Scoring Sound: Explicating the Role of Musical Notation
While art, entertainment, and technology trend towards the audiovisual, towards the synesthetic, it remains difficult to encompass multi-sensory media in any single analytical framework. Sound studies has always grappled with sound’s apparent subjugation to image. Eidsheim's “music as vibrational practice” accounts for music as a “thick event,” thereby bridging some gaps between the senses, but she declines to incorporate musical notation into her model.
Drawing on Helmreich's theory of transduction and on focused studies on composition, notation, and interpretation, I examine the role of notation in the composition and performance of Western art music in order to revise the model of music as a thick event to encompass notation.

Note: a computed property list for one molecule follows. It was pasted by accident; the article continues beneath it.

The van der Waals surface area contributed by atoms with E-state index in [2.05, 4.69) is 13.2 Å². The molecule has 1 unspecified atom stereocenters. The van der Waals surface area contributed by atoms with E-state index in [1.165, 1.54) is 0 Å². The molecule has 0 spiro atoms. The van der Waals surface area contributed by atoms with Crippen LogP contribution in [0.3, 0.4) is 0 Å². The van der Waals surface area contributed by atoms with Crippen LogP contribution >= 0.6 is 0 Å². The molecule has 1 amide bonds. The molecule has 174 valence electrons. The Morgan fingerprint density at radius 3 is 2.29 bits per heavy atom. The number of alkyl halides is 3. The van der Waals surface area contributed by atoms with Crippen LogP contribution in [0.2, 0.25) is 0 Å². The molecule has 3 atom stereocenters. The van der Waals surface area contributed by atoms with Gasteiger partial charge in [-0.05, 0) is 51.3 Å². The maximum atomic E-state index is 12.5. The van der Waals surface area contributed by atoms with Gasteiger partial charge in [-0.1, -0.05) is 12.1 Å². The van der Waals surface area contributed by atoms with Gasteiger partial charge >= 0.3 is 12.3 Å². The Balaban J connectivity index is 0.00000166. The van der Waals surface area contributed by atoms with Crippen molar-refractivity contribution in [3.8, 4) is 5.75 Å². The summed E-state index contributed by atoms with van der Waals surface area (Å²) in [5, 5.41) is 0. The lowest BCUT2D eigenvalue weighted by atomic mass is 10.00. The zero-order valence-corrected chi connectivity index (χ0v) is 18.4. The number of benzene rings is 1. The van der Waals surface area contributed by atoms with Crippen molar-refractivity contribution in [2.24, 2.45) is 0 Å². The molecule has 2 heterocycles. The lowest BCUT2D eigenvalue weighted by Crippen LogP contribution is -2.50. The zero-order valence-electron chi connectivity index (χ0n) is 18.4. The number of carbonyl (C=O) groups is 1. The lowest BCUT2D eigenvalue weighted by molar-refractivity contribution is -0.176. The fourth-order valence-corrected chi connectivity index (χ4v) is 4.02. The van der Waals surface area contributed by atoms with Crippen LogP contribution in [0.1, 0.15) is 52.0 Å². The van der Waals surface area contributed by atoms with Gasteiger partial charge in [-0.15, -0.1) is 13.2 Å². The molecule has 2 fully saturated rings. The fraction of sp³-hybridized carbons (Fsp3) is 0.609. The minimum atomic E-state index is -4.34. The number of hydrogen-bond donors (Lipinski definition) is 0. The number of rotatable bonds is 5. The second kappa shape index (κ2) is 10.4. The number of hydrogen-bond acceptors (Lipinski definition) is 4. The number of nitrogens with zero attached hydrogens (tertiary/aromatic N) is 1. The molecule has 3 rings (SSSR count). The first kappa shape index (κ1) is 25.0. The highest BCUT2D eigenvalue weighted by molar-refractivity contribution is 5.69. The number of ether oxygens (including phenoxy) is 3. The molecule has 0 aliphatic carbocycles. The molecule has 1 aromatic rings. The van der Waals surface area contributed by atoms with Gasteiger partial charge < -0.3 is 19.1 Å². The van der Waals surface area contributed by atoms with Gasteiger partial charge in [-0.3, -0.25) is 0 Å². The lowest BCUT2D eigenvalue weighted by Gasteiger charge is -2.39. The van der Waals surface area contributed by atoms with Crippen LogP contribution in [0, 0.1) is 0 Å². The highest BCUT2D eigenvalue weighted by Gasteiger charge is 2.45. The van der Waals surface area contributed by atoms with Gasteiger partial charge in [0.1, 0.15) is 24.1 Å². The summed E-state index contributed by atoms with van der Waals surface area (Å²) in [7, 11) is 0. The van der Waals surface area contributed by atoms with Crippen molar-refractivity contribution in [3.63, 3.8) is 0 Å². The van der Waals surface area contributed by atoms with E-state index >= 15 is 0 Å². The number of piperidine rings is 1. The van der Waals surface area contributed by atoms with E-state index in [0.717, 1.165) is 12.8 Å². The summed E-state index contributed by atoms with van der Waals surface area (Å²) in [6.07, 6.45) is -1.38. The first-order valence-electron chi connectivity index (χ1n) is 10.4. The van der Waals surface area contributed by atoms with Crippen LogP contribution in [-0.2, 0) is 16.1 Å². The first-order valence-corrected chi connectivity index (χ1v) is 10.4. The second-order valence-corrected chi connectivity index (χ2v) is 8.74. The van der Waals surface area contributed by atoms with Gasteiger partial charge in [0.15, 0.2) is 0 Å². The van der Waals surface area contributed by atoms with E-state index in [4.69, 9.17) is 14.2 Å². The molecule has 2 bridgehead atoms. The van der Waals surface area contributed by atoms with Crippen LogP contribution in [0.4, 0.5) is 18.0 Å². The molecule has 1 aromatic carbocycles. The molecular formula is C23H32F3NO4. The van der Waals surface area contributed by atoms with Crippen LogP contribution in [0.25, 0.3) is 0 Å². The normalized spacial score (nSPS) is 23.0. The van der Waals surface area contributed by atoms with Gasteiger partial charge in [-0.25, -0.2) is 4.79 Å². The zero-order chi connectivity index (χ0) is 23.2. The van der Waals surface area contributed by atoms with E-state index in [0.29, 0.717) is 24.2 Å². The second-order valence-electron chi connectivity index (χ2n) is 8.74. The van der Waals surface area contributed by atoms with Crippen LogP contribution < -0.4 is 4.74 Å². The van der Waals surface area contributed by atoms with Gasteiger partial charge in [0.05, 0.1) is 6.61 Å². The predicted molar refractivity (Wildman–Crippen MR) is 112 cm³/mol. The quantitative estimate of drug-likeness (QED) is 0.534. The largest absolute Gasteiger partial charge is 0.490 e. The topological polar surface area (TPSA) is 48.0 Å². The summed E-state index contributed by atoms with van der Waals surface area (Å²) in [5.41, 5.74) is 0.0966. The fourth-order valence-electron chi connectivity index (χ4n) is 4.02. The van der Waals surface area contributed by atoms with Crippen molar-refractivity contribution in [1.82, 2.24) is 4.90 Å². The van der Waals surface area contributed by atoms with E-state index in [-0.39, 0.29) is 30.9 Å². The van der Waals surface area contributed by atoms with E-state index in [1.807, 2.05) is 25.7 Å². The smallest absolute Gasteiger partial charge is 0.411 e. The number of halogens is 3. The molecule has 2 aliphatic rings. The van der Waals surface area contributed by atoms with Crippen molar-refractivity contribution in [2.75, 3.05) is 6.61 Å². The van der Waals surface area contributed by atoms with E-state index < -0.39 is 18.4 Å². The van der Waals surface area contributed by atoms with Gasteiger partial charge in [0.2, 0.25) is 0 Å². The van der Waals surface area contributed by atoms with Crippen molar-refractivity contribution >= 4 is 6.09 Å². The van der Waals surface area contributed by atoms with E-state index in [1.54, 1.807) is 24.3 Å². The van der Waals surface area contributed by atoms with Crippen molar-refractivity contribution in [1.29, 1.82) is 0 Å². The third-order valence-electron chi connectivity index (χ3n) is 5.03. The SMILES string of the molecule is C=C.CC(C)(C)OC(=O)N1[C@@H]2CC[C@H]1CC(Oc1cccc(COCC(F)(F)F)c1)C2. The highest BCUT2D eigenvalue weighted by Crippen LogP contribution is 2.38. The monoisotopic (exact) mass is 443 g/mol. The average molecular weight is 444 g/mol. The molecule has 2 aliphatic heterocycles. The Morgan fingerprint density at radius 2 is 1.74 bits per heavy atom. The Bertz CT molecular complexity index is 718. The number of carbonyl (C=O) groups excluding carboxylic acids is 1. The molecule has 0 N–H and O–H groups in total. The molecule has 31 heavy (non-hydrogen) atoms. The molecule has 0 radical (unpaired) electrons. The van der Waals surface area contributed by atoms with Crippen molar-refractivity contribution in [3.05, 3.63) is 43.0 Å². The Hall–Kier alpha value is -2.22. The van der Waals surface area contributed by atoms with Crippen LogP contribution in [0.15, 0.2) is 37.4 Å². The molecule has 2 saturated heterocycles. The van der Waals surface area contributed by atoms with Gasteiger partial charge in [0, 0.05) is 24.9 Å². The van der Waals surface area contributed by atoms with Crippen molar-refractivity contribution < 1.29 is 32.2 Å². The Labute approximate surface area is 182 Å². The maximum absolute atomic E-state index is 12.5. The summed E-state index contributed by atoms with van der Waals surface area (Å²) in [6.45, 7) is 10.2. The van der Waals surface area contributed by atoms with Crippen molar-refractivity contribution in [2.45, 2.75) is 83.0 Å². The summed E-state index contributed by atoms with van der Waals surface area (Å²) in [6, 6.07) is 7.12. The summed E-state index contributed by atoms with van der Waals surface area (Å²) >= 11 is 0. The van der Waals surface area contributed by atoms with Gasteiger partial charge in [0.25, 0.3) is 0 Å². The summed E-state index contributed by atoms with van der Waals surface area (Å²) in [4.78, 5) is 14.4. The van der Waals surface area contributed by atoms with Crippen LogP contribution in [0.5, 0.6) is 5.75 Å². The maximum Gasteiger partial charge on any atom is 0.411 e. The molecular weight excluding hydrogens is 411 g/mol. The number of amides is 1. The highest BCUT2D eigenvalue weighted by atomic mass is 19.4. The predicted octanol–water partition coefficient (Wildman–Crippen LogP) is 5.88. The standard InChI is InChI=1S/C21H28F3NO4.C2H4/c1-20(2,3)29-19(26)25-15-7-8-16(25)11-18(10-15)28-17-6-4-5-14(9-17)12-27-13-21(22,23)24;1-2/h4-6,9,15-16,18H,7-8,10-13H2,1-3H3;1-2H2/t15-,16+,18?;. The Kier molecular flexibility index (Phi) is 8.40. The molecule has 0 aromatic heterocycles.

As a transformation of temporal sound into fixed image, notation is naturally limited. It also carries the baggage of colonialist attitudes in early ethnomusicology. However, in Western art music, notation is essential to the process of composition and therefore to the act of music making. The cultural weight of the score creates an illusion of objective representation which is emblematic of Western art music’s problematic belief in the werktreue – an original, ideal form of a musical work accessible to a performer with sufficient historical knowledge – and a wider culture of naïve listening. By positioning notation as the means of composition (rather than transmission), we can untether ourselves from the idea of a work existing prior to the score.
For musical analysis, this model implies a focus on how the cultural context of a performance shapes the work.
Arts and Humanities | English Language and Literature
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